Prince Harry and the revelations of his next book

LONDON — With rising fuel prices, a slowing economy, strikes and long waits in hospital emergency rooms, Brits could use a distraction in an otherwise long year. presents monotonous. And it comes from a trusted source: Harry and Meghan.

This time, it was Prince Harry who aired more grievances about his brother, Prince William, and the rest of the royal family in a pair of television interviews to promote the publication of his memoirs next week.

In one of them, with the ITV chain, he said: “I would like to get my father back; I would like to get my brother back.” And, apparently referring to Guillermo and King Carlos III, he added: “They have shown absolutely no willingness to reconcile us.”

In another interview, with Anderson Cooper on the show 60 minutes of CBS, Harry accused Buckingham Palace of planting negative stories about him and his wife, Meghan, and refusing to defend them in the face of smear attacks by London tabloids. “There comes a time when silence is treason,” he said.

The interviews will air on Sunday night, two days before Penguin Random House releases In the shadow, the Harry biography that royal experts hope will provide the toughest insight into the royal breakup; however, it is unclear if the book will be the last act in this long-running family drama.

Rumor has it that Meghan could write her own tell-all book about her marriage to Harry and her treatment by his family. The couple has a multi-million dollar programming deal with Netflix, which last month aired the six-part documentary. Harry & Meghanwhich received very good ratings and is about her acrimonious separation from the royal family in 2020 and her new life in Southern California.

On the website of their company, Archewell Productions, Harry and Meghan stated that their goal was to “produce programming that informs, exalts and inspires”. Among other projects, they are producing a documentary about the athletes who participated in the Invictus Games, a sports competition for military retirees started by Enrique, who served in Afghanistan.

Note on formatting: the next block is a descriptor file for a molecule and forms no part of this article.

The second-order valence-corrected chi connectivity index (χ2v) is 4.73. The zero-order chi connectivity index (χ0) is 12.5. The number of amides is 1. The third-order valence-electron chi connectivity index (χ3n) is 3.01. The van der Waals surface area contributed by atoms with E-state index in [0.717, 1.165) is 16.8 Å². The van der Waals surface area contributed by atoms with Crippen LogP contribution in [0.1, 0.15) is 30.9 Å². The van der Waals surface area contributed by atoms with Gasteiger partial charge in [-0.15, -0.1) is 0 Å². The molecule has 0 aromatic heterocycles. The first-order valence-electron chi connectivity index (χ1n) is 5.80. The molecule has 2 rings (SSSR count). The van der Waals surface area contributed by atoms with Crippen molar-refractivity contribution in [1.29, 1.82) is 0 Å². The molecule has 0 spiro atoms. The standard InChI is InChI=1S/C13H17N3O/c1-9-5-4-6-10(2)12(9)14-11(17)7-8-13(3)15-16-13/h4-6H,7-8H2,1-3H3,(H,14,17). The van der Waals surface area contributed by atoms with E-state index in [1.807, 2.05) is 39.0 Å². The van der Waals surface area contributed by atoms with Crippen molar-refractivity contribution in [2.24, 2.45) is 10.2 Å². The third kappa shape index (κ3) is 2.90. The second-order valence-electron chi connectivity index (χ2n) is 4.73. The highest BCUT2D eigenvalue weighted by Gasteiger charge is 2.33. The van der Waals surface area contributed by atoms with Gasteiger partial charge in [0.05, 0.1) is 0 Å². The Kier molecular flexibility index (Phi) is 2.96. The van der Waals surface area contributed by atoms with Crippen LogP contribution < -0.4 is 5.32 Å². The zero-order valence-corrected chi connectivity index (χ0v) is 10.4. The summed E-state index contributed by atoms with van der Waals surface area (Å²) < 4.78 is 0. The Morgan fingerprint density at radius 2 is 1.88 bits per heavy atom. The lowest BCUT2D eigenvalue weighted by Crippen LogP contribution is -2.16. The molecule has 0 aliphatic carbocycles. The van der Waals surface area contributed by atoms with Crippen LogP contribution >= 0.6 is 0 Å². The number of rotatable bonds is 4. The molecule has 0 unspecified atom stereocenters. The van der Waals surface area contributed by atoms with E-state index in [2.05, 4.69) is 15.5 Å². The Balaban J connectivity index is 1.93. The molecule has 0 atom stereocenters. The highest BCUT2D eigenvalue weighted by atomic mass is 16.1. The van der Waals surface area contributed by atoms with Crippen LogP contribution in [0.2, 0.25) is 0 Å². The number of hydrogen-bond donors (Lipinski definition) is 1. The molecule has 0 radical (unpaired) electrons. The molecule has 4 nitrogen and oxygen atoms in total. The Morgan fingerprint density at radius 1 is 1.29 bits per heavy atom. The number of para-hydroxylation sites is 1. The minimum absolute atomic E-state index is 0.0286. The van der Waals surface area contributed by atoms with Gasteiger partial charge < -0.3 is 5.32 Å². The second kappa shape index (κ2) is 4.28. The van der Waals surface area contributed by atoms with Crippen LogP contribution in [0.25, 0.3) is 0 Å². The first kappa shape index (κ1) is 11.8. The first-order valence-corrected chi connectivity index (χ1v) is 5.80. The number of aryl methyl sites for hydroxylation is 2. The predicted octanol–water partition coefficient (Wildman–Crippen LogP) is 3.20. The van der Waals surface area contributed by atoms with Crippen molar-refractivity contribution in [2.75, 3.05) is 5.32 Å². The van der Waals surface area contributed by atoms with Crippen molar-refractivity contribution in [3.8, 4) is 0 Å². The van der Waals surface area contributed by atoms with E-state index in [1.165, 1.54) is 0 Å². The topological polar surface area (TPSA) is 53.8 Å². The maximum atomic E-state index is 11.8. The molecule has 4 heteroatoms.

However, the commercial and cultural value of the couple remains closely tied to their controversial relationship with the House of Windsor. The TV interviews and claims contained in Enrique’s book guarantee that his story will stay on TV screens and front pages for at least a while longer.

On Tuesday, clips of Enrique’s interviews appeared in almost every London tabloid, with nearly identical headlines.

“Henry: I want my father and brother back,” published the Daily Express. “I want my dad and brother back,” wrote the Sun newspaper. “Enrique: I would like my father and brother back,” repeated The Daily Mail. Even the Times of London and the Daily Telegraph published their lament for Guillermo and Carlos on their front page.

Only the Financial Times made a different decision, declaring that “the UK recession will be the deepest and longest ever”, while a couple of newspapers kept the focus on the NHS crisis and the transport strikes that are paralyzing much of the country.

This is the kind of distraction that royal family gossip has long provided the beleaguered British public. In that sense, the couple is participating in the same pan-and-circuses spectacle that Enrique has so often denounced.